Category Archives: HTR Feature Article
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Holland is eyeing Nashville’s Ryan Suter if the Predators can’t sign him. Holland has said with respect to the prize free agents (Zach Parise is in the same boat), he would be willing to trade for their negotiating rights, usually a window of a few days around the draft and before July 1 when they hit the marketplace for one and all.
“I’ve never done it and it would depend on what the price is, but I’m not opposed to anything,” said Holland, who knows the Philadelphia Flyers have made a history of trading for negotiating rights of UFAs such as Scott Hartnell, Kimmo Timonen and the Predators’ Dan Hamhuis. They signed the first two, and couldn’t work out a deal for Hamhuis in 2010. They dealt his rights to the Pittsburgh Penguins six days later.
The salary cap is going up to $70.3 million from $64 million as of July 1, but only until a new collective bargaining agreement comes in, when the cap will likely drop substantially because the owners don’t want to give the players 57 per cent of the league revenue, more like a 50-50 split. The Red Wings, like most teams, are likely operating under the old model, so they won’t be spending fools. But they would love Suter; they’ve played against the Predators constantly in the playoffs. Parise, they envision, could play with Datsyuk.
For now, they have Niklas Kronwall, Ian White, Kyle Quincey, Brendan Smith and Jakub Kindl as their top five on defence, with two huge holes. Holland knows he’ll have to get somebody to replace Stuart too, but he doesn’t have a lot to trade.
The Pittsburgh Penguins have acquired goaltender Tomas Vokoun from the Washington Capitals in exchange for a 2012 seventh-round draft pick, it was announced today by executive vice president and general manager Ray Shero.
The Penguins then signed Vokoun to a two-year contract worth an average annual value of $2 million. Vokoun’s contract begins with the 2012-13 season and runs through the 2013-14 campaign.
Vokoun, 35, recently completed his 13th NHL season with Washington, posting a 25-17-2 record, 2.51 goals-against average, .917 save percentage and four shutouts in 48 games. One of Vokoun’s shutouts was a 30-save performance in a 1-0 victory over the Penguins on Jan. 11 at the Verizon Center.
A native of Karlovy Vary, Czech Republic, Vokoun’s 25 victories this season marked the ninth-straight season he has surpassed the 20-win plateau. During that span, Vokoun has topped 25 wins seven times, including three seasons when he has posted 30-plus victories.
The 6-foot-1, 210-pound Vokoun enters the 2012-13 season ranked sixth among active netminders with 287 career victories – leaving him 13 shy of becoming just the 31st goaltender in NHL history to reach 300 career wins.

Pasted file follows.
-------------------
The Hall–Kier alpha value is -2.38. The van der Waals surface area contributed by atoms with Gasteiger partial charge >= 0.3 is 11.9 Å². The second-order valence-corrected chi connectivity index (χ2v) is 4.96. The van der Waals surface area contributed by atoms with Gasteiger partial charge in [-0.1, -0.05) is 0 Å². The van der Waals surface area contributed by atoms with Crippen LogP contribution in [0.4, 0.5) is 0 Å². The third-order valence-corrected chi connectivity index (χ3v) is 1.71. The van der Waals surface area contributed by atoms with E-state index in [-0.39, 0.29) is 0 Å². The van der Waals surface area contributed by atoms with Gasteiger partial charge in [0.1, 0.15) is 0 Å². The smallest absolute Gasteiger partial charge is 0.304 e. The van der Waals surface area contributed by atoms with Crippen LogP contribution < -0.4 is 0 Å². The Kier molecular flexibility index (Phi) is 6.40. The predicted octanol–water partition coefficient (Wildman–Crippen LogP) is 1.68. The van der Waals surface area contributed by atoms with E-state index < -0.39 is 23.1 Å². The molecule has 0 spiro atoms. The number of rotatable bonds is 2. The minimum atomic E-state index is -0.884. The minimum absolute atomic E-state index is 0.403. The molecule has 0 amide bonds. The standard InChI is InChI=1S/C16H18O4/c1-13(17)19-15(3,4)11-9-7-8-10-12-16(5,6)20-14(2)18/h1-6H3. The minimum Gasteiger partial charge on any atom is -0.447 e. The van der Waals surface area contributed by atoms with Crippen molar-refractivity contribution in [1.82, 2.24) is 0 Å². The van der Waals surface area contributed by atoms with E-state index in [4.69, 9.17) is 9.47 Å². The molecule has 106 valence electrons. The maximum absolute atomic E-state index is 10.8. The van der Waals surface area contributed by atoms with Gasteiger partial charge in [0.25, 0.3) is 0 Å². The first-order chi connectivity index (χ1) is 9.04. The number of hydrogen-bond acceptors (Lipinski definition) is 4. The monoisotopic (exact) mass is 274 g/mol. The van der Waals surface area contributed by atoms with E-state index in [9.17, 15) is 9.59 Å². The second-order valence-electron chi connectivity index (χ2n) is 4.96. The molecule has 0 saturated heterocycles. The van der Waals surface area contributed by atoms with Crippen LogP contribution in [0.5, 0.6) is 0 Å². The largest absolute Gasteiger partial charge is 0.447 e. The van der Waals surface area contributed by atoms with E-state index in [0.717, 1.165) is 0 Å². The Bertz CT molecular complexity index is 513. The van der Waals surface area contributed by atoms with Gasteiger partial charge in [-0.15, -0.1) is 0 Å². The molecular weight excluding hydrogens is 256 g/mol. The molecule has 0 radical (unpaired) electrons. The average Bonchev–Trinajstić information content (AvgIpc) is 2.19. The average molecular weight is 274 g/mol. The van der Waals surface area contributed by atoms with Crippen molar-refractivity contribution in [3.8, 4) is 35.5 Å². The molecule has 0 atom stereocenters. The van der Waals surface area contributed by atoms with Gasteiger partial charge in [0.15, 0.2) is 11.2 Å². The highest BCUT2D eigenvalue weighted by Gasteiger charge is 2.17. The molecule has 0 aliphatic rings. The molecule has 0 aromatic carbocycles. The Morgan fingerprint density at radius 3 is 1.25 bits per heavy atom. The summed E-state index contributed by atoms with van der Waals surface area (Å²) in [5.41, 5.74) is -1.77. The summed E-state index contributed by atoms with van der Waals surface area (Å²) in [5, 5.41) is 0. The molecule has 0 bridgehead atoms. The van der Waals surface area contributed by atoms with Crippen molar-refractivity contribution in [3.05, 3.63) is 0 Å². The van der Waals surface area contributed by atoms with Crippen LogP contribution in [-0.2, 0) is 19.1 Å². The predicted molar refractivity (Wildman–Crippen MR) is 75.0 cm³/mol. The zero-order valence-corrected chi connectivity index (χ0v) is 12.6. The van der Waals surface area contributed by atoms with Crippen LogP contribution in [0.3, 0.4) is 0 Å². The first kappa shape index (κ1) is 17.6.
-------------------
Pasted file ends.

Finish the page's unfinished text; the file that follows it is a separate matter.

Vokoun has appeared in 401 games since the NHL returned from the lockout in 2005-06, the eight-highest total during that span, while also posting 36 shutouts – an average of 5.1 per season. Over the last four seasons, the two-time NHL All-Star (2004, ’08) has posted a .923 save percentage.
Earlier this week, Bruce Garrioch of the Ottawa Sun linked the Flyers to Senators defenseman Sergei Gonchar as one of the possible replacements for Chris Pronger, whose career may be over as a result of post-concussion syndrome.
Bill Meltzer of HockeyBuzz.com cited a source within the Flyers’ organization, who said the Flyers’ chances of trading for the 38-year-old Gonchar are “slim to none.” While I think the Flyers might be kicking the tires to see exactly where Ottawa stands with Gonchar, there’s also something a little more to the story than the possibility of adding an over-the-hill blueliner, who at one time was one of the best two-way defensemen in the NHL.
The Flyers could very well be searching for a defenseman with just one year remaining on his contract. In the case of Gonchar, he has a cap hit of $5.5 million and he’s an unrestricted free agent after 2012-13. Sure, the Flyers would love to get their hands on Ryan Suter if he hits the open market come July 1. But perhaps the Flyers can still upgrade defensively, though only in the short term for two reasons:
1. I don’t think the organization wants to completely close the door on a Pronger return. If he takes a year off and shows significant improvement between now and the summer of 2013, then it would make sense to make a trade for a veteran D-man, who would come off the cap after 2012-13. I believe Paul Holmgren when he says he looks at Pronger as “a cup half full.” The idea of him “officially” retiring makes no sense at all. Not only would he forfeit five years of salary ($19 million), but the Flyers would be on the hook for his $4.9 cap hit over the next five seasons as well.
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